Several bands throughout the decades have been called the Outsiders, but the group we’re looking at now hailed from Cleveland, Ohio and is best remembered for “Time Won’t Let Me,” a Top 5 hit during the early months of 1966. Before the year drew to a close, the band netted three more chartbusting singles, including “Girl In Love,” “Respectable” and “Help Me Girl,” lending them to be the toast of the town.
Sparked by a swirl of stabbing horns, danceable rhythms, rich harmonies and rocking breaks, “Time Won’t Let Me” neatly juggled slick soul influences with British Invasion inspired maneuvers. Although such a concept became an essential part of the group’s identity, they occasionally tinkered with other sounds and styles, which can be heard here on this fantastic retrospective.
Sporting a likeness to the grainy garage rock of the Shadows of Knight and the Standells, “What Makes You So Bad (You Weren’t Brought Up That Way)” seethes to the toxic tone of a croaking harmonica, jagged riffs and bluesy snarling, while “I’m Not Tryin’ To Hurt You” romps and rolls to a hurried pace, and “Gotta Leave Us Alone” efficiently fuses big and bold brass arrangements with the grit and grunt of Paul Revere and the Raiders.
Slathered with backwards guitars, “And Now You Want My Sympathy” bestows a cool psychedelic feel, the pert and punchy “I’ll Give You Time (To Think It Over)” is basically a rewrite of “Black Is Black” by Los Bravos, but in a good way of course, and then there’s “Girl In Love,” an orchestrated ballad beaming with beauty, light and detailed designs.
Shards of folk pop fuel the Searchers meet the Beau Brummels fashioned “Was it Really Real?,” the heart-thumping “I’ll See You In The Summertime” radiates with plush and polish, and a cover of the weepy “Since I Lost My Baby,” which was initially done by the Temptations, is revisited with earnest emotions.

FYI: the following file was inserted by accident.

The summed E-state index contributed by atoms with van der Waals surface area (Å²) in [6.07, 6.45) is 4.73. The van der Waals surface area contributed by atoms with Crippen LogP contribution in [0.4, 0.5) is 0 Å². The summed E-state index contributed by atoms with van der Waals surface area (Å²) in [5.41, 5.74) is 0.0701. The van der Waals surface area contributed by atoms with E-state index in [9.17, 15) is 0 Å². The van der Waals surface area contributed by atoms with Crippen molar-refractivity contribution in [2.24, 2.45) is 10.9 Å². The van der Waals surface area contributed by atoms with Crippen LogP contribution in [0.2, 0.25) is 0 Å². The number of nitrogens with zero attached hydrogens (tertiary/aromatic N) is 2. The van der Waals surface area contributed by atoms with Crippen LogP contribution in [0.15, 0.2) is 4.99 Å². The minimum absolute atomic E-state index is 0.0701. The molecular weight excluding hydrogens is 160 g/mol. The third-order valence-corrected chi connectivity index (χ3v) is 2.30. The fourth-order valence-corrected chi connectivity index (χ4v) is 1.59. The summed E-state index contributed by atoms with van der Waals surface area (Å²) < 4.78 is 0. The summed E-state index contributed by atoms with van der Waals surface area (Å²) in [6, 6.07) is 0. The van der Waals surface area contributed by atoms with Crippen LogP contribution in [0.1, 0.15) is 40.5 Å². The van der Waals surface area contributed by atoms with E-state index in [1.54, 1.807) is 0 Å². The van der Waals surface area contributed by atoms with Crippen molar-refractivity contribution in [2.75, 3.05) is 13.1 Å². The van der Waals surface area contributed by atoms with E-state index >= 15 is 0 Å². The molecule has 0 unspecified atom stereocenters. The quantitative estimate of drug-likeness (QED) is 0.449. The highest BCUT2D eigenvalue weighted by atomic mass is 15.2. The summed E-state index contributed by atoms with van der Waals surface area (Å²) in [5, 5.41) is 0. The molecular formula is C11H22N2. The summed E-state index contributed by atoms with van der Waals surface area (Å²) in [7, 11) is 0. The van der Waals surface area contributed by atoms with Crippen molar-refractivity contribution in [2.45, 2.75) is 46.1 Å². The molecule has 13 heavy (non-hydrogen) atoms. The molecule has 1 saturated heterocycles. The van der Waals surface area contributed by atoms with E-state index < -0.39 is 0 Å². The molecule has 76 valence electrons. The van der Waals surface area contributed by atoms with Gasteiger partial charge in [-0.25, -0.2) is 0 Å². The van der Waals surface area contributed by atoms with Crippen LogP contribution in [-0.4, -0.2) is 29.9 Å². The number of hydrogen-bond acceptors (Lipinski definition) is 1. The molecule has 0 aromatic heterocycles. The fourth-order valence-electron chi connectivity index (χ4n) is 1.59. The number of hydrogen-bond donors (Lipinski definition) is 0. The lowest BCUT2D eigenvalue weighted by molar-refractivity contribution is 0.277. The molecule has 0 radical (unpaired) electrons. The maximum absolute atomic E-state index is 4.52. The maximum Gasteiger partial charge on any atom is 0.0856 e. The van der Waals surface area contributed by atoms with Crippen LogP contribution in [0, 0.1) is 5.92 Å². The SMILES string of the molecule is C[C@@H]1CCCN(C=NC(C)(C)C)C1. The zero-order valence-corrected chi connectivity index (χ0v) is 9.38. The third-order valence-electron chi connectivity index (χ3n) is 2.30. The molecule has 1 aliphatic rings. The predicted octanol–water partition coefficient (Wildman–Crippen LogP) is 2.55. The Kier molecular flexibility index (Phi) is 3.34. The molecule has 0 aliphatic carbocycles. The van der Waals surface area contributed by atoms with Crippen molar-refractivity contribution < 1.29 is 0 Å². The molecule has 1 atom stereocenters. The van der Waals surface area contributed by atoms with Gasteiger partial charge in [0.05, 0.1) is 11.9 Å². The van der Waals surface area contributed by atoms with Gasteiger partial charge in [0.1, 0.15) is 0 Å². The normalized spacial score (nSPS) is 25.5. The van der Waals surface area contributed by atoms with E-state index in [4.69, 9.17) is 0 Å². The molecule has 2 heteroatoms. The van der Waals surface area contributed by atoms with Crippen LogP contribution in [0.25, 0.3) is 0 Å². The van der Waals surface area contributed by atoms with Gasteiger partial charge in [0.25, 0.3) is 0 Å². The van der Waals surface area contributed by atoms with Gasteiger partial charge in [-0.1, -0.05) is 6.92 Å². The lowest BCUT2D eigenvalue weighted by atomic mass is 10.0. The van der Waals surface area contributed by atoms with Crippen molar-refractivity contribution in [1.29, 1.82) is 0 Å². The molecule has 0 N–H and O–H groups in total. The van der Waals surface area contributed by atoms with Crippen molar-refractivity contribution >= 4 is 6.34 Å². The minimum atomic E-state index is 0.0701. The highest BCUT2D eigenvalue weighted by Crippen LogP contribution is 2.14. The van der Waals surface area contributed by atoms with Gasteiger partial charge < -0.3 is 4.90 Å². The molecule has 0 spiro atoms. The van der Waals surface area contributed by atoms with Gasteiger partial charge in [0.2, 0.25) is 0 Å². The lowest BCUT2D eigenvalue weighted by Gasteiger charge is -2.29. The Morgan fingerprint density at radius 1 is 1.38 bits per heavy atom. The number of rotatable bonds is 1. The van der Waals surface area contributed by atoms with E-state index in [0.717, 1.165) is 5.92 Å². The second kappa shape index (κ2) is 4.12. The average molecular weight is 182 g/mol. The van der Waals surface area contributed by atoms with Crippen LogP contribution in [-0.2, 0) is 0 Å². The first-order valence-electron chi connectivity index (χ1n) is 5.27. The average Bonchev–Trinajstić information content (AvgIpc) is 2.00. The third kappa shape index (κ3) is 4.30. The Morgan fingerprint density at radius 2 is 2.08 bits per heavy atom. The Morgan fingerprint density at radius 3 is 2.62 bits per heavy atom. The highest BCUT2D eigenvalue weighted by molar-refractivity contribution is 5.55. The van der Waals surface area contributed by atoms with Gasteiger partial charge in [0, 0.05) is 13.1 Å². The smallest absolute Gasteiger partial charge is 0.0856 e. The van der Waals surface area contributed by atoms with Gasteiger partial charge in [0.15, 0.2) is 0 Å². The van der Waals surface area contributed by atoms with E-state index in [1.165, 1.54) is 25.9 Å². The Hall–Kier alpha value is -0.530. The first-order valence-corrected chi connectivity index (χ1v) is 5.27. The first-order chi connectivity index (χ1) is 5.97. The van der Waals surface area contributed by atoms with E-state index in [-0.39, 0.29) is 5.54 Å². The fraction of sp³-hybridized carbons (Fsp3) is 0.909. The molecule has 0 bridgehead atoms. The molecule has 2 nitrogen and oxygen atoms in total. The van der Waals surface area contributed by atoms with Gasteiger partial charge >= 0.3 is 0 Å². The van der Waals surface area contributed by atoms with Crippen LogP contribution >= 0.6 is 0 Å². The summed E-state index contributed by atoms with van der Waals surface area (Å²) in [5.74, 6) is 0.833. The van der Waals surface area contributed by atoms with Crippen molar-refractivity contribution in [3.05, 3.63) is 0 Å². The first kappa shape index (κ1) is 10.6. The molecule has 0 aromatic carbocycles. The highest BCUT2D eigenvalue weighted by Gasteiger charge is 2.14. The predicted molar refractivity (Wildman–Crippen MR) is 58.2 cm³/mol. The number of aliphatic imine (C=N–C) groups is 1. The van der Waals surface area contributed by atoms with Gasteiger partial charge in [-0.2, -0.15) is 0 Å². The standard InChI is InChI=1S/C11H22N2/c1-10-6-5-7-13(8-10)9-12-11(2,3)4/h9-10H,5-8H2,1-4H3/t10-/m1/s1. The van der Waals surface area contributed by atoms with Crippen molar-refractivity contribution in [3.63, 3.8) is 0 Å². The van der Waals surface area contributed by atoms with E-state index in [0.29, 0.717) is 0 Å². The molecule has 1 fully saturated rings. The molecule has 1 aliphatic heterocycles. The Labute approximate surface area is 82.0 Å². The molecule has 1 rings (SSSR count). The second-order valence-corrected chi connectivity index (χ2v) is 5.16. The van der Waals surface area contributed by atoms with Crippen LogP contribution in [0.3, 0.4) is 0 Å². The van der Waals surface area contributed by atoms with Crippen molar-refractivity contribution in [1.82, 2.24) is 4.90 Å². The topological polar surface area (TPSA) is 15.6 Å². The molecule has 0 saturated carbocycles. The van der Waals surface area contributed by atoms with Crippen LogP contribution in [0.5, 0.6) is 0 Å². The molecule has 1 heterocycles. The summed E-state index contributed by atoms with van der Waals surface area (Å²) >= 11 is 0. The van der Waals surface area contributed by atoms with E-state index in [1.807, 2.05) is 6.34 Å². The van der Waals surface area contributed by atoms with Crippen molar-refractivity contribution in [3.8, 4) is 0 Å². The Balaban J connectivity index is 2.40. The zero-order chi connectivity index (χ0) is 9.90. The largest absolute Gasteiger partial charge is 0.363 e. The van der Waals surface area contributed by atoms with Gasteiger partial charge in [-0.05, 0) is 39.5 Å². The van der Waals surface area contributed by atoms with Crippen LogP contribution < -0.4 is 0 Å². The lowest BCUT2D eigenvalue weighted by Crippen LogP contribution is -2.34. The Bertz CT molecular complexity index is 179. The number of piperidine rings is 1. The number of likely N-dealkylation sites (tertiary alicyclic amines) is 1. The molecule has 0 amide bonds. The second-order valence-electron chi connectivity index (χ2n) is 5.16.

Not quite as hard and hungry as the version by the Animals, “Help Me Girl” nevertheless carries an impressively brazen beat, where the Isley Brothers are rehashed to vanilla white effects on a zippy take of “Respectable,” and “Loving You,” marked by melodrama and lush production values, sits squarely on the Tom Jones or Engelbert Humperdinck end of the radio dial.
The Outsiders splintered in 1970, leaving behind them four fine albums and a pile of excellent singles. Lead singer Sonny Geraci soon surfaced in Climax, and in 1972 scored a #3 winner with the soft and romantic “Precious And Few,” which further received heavy rotation at proms and weddings.
Stacked high with catchy songs, “Collectors Series” (Collectables Records) insistently informs how together the Outsiders were. Not only could these guys play and sing, but much of their material was original. Fully developed hooks, mated with the band’s firm and focused instrumentation supplied their wares with a professional yet sincerely spirited stance. Those with a taste for both horn rock and guitar pop are advised to give a listen!
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